At the annual Gartner Supply Chain Conference (which used to be the AMR Research Supply Chain Conference) Jane Barrett introduced the term VUCA – Volatility, Uncertainty, Complexity, and Ambiguity As I stated in a blog after the conference, far too much effort is spent on figuring out how to remove VUCA from supply chains, how to suppress it. At the time I wrote that people should embrace volatility. So I was very pleased when four months later the Harvard Business Review headlined the September issue with “Embracing Complexity,” another of the elements of VUCA. While the articles were definitely interesting, there were several lively debates in the Comments section. What struck me in the comments was the polarization between those that believe one can pull apart a system in order understand it and then use this knowledge to reduce the complexity and thereby dampen the volatility. On the other hand there are those that believe that most system are too complex to understand completely, that the whole is a lot more than the sum of the parts. I fall more into the latter group than the former. What fascinates me is that this same duality of ‘simplicity’ and ‘complexity’ plays itself out in supply chain management between those that believe if we could only create the perfect plan all would be OK, and those, like me, who believe the perfect plan is not achievable so you had best focus on what Hau Lee calls the “Triple-A” supply chain – Agile, Aligned, Adaptable. But I don’t fall into the group that believe planning is “useless, ” but if we accept that we all have limited budgets, too much of that budget is focused on creating the perfect plan and too little of the budget is focused on developing the skills and capabilities to respond very quickly to real demand. It is only the very rich or the very stupid that do not plan for retirement. But life has interceded to bring us not one, but two major down turns in the stock market in three years. What do we do now? Understanding how we recover is not a simple 1+1=2 equation. It is a lot more complex than that. This is true too of most decisions made by companies, not only in their supply chains, but their operations as a whole. What we need is some way to test alternatives – "what-if's" – and evaluate the best course of action based on input from multiple people that allows me to balance hard facts with subjective option. This is the essence of embracing complexity. There is no “easy” button because there is no linear relationship between action and result, cause and effect. Before anyone discounts my views, let’s have a look at some points from the HBR articles.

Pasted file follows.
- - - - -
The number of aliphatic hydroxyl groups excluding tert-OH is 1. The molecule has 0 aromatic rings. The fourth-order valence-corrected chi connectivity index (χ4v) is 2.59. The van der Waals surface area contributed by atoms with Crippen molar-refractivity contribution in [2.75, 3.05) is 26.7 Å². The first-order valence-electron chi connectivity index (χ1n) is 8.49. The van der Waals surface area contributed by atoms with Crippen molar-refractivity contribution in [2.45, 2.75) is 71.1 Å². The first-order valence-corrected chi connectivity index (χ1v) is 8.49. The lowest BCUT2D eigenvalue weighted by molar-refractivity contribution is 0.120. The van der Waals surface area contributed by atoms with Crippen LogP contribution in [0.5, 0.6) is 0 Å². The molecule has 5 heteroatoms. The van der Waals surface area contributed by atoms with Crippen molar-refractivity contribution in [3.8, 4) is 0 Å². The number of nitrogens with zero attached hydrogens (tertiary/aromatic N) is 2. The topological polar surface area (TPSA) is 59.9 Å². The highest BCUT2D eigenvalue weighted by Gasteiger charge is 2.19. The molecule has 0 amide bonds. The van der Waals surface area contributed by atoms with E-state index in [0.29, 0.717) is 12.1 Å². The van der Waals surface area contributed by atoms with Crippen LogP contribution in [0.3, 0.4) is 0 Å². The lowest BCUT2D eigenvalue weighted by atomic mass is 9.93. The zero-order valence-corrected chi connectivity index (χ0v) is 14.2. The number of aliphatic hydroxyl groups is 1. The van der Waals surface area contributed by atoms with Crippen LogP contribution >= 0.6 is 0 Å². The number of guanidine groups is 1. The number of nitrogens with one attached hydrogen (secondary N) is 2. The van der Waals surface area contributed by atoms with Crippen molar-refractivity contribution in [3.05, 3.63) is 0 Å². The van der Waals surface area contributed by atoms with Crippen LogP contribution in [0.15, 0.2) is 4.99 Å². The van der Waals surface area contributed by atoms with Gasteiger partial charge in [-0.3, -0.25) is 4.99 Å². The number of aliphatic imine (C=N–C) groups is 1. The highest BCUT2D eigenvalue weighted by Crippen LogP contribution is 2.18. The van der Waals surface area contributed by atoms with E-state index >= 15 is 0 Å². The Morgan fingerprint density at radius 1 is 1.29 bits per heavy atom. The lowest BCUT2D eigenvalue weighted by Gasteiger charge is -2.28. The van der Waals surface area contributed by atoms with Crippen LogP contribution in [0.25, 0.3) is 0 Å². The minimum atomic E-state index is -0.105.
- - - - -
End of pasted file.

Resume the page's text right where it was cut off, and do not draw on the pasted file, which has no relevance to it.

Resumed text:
- Embracing Complexity – Interview of Michael Mauboussin
- Consider capital markets… complexity doesn’t lend itself to tidy mathematics in the way that some traditional, linear financial models do.
- …humans are incredibly good at linking cause and effect – sometime too good. Ten thousand years ago most cause and effect was pretty clear…but it means that when you see something occur in a complex adaptive system, your mind is going to create a narrative to explain what happened...we have a tendency to think that certain causes will lead to particular effects.
- …we tend to listen to experts, although it’s been well documented that expert predictions are quite poor.
- …in complex adaptive systems, a rapidly changing environment, we don’t really know how things are going to unfold…recommend creating a set of decision rules…let people decide on the fly in the field what they think makes most sense…never violate the basic rules, but they have a lot of flexibility to actually decide from moment to moment.
- Learning to Live with Complexity – Gökce Sargut and Rita Gunther McGrath
- Rare events can be more significant than average ones – and may occur more often than we think
- Human beings’ cognitive limitations mean that no manager can understand all aspects of the business, but many refuse to acknowledge this limits
- We’ve observed two problems commonly faced by managers of complex systems: unintended consequences and difficulty making sense of a situation